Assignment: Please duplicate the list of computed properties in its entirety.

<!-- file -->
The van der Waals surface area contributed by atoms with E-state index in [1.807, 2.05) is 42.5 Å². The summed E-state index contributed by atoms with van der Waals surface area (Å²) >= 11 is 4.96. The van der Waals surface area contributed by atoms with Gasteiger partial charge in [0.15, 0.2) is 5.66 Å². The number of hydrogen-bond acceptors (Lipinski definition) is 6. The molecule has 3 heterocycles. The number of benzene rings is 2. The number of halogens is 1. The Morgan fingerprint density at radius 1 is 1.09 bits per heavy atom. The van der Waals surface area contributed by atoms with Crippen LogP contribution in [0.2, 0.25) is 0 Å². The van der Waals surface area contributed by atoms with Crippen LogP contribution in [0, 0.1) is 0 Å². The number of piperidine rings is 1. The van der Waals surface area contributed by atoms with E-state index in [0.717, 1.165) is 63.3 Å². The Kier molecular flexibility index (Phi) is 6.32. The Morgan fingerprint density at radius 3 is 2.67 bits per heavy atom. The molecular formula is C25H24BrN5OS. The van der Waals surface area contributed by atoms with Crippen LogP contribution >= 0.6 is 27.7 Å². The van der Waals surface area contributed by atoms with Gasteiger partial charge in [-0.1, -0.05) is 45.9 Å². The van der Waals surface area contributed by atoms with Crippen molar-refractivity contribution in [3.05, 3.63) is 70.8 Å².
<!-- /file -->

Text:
The van der Waals surface area contributed by atoms with E-state index in [1.807, 2.05) is 42.5 Å². The summed E-state index contributed by atoms with van der Waals surface area (Å²) >= 11 is 4.96. The van der Waals surface area contributed by atoms with Gasteiger partial charge in [0.15, 0.2) is 5.66 Å². The number of hydrogen-bond acceptors (Lipinski definition) is 6. The molecule has 3 heterocycles. The number of benzene rings is 2. The number of halogens is 1. The Morgan fingerprint density at radius 1 is 1.09 bits per heavy atom. The van der Waals surface area contributed by atoms with Crippen LogP contribution in [0.2, 0.25) is 0 Å². The van der Waals surface area contributed by atoms with Crippen LogP contribution in [0, 0.1) is 0 Å². The number of piperidine rings is 1. The van der Waals surface area contributed by atoms with E-state index in [0.717, 1.165) is 63.3 Å². The Kier molecular flexibility index (Phi) is 6.32. The Morgan fingerprint density at radius 3 is 2.67 bits per heavy atom. The molecular formula is C25H24BrN5OS. The van der Waals surface area contributed by atoms with Crippen LogP contribution >= 0.6 is 27.7 Å². The van der Waals surface area contributed by atoms with Gasteiger partial charge in [-0.1, -0.05) is 45.9 Å². The van der Waals surface area contributed by atoms with Crippen molar-refractivity contribution in [3.05, 3.63) is 70.8 Å².